This day in history, March 10, 1970, U.S. Army Captain Ernest Medina and four other soldiers were accused of committing war crimes at My Lai.
The My Lai massacre became the most publicized war atrocity committed by U.S. troops in Vietnam. Allegedly, a platoon had slaughtered between 200 and 500 unarmed villagers at My Lai 4 in Song My village. Viet Cong guerrillas were entrenched in the area and in the previous month, multiple members of the platoon operating in the area had been killed or maimed.
Medina was the company commander of Lt. William Calley and other soldiers charged with murder and numerous crimes at My Lai 4. The charges ranged from premeditated murder to rape and the “maiming” of a suspect under interrogation.
The company had been conducting a search-and-destroy mission in search of the 48th Viet Cong (VC) Local Force Battalion. However, the unit entered My Lai but found only women, children, and old men. Frustrated by unanswered losses due to snipers and mines, the soldiers took out their anger on the villagers. During the attack, several old men were bayoneted, some women and children praying outside the local temple were shot in the back of the head, and at least one girl was raped before being killed. Many villagers were rounded up and led to a nearby ditch where they were executed.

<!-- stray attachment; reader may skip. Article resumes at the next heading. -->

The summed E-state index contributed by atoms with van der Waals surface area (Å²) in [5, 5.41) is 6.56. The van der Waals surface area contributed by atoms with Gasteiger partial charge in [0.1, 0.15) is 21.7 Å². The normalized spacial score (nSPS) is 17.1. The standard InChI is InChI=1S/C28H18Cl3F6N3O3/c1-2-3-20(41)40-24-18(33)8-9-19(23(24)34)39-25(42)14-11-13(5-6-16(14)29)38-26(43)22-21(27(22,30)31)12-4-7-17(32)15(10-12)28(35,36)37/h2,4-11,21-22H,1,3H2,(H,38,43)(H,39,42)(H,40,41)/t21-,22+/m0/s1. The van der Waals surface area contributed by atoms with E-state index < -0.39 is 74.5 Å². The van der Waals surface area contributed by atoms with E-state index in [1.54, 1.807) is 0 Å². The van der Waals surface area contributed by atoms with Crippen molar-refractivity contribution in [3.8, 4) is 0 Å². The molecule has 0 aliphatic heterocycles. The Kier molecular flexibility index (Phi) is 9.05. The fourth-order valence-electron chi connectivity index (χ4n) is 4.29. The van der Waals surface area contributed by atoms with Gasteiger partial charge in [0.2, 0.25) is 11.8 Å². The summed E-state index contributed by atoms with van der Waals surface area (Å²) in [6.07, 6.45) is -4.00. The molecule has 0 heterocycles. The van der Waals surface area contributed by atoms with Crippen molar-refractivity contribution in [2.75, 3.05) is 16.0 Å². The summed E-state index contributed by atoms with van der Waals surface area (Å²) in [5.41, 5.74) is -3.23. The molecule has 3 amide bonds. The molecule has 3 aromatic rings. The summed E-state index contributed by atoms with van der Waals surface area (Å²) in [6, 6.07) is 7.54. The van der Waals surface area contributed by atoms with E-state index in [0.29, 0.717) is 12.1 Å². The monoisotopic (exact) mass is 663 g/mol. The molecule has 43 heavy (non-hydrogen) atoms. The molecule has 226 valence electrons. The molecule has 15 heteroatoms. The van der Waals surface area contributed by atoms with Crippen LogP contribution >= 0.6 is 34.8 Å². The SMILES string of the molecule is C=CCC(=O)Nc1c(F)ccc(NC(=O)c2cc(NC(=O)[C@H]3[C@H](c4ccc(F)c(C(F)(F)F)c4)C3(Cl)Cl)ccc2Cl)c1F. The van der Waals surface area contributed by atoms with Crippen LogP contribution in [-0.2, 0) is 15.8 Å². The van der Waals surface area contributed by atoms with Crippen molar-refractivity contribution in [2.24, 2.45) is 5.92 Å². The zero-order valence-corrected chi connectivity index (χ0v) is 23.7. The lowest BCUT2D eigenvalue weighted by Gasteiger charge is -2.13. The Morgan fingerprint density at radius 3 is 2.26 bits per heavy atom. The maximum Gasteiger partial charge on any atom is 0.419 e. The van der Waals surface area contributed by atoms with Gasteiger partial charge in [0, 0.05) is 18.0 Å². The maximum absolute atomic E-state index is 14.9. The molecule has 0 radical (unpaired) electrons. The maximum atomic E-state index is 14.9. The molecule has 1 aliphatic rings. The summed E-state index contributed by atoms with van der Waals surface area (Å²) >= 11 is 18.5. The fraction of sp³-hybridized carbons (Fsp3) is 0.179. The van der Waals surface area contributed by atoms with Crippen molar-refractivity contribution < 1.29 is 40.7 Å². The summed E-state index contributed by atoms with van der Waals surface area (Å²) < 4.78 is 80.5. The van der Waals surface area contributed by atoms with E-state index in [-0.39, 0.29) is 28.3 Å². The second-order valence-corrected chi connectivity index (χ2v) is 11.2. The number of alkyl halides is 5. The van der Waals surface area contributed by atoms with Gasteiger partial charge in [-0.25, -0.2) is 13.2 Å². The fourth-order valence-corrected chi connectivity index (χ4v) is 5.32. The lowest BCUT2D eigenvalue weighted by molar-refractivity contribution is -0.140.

According to reports, the killing was only stopped when Warrant Officer Hugh Thompson, an aero-scout helicopter pilot, landed his helicopter between the Americans and the South Vietnamese, blocking them from further action against the villagers. The incident was initially covered up, but eventually became public a year later.
An Army board of inquiry, headed by Lt. Gen. William Peers, investigated the massacre and produced a list of 30 people who knew of the incident. Only 14, including Calley and Medina, were eventually charged with crimes. All of them had their charges dismissed or were acquitted by courts-martial except Calley, who was found guilty of murdering 22 civilians. He was sentenced to life in prison, but his sentence was reduced to 20 years by the Court of Military Appeals. It was later reduced to 10 years by the Secretary of the Army. Proclaimed by much of the public as a “scapegoat,” Calley was paroled in 1974 after having served about three years.